All I wanted was for my preschooler to be counter-cultural, cross-cultural, boho-chic and a feminist, straight outta the birth canal-ton.

Her first doll was a tiny, brown tinted baby doll for her to cuddle.

I gave in on the pink flannel nightie that made up the soft covering to her body, in exchange for a ban on Barbie that only lasted through kindergarten because her great-grandmother handmaid Barbie clothes.

We played her Moby and Lauren Hill, Public Enemy and Indigo Girls, Rich Mullins and Keith Green. We put as many people of color on our walls as white. We bought her science kits and learning toys. We bought her a toy accordion and we hid her toy accordion. We micromanaged her.

One Sunday she wanted to pick her own outfit. I refused. I had something boho chic in mind. –There’s a term for this studied un-studied look. Because I’m from Generation X, I have no idea what this word is. All I know is that my favorite outfit for my daughter was this red corduroy skirt with embroidered daisies on the hem, rainbow stripped tights, a flowered shirt and a plaid something or another. Patterns and textures. She wanted to be a truly disastrously mismatched mess. She didn’t get past the shirt before I overcame her will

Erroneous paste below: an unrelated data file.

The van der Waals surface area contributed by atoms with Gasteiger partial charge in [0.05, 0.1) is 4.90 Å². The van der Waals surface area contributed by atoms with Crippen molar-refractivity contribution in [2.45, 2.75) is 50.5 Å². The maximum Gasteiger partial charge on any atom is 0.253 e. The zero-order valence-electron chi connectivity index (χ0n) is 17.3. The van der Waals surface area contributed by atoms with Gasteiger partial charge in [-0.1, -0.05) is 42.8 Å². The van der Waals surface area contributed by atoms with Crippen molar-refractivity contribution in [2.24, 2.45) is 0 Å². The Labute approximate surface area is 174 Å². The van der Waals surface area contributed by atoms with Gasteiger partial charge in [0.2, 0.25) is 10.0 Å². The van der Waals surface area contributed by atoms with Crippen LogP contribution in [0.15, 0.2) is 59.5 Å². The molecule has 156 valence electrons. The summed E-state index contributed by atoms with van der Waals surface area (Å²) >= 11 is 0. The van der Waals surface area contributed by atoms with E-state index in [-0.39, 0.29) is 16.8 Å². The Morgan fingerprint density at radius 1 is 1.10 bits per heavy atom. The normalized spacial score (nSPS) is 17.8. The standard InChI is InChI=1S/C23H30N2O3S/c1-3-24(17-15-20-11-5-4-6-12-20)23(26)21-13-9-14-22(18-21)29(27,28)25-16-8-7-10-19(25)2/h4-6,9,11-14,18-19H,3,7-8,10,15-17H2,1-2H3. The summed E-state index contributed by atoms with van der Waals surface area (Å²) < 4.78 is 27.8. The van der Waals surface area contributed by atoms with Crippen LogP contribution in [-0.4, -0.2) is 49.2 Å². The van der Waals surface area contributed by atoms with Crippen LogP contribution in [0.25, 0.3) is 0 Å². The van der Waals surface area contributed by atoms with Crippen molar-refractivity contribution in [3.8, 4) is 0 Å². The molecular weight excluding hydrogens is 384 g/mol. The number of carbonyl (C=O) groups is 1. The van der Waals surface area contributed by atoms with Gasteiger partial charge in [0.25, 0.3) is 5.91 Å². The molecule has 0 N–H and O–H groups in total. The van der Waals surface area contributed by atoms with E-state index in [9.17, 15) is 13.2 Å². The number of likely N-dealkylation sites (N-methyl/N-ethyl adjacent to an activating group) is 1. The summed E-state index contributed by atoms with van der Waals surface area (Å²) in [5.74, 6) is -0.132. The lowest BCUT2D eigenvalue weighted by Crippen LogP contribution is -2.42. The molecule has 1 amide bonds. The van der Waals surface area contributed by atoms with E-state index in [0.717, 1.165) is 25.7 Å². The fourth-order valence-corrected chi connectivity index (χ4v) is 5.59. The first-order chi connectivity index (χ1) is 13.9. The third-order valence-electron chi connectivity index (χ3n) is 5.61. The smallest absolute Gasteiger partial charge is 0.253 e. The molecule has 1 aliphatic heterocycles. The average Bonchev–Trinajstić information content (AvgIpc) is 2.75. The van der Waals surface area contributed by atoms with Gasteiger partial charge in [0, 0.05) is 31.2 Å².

I wrestled her into the tights and shirt. She fought back slippery as a cat being costumed.

In the weeks after, I saw signs everywhere. Because I knew in my nous, the seat of my soul, that I’d seeded her first and early rebellions: her stonewalling on clean up, her sudden hatred of her purple walls, her bursts of anger. One time she got so agitated in response to my “bedtime” call that she ran away from the computer game she was playing with a headset. The headset wire snapped as it popped off her head and the short fried the motherboard.

I sat down to revise a paper to discover the computer’s electrical system fried. All of my manuscripts of recent poetry and stories were on there. We paid two hundred dollars just to retrieve those, and more to fix the computer. Still I never did save them to the cloud. Gone. All of my writing, because I was a control freak.

Look at the kindergarten pictures, my tow-headed, curly haired, white daughter in her red corduroy skirt, in a Kodak pose, hand on knee conforming to the moment with a spark of rebel in her eyes, conflicted by when to do what.

Like when to carve A+ into the rear panel of our blue Honda and when to realize she should repent for trying to tell her parents how great she found her life, the world and us.

Next time, ask me about how I ruined her hair on her 16th birthday.

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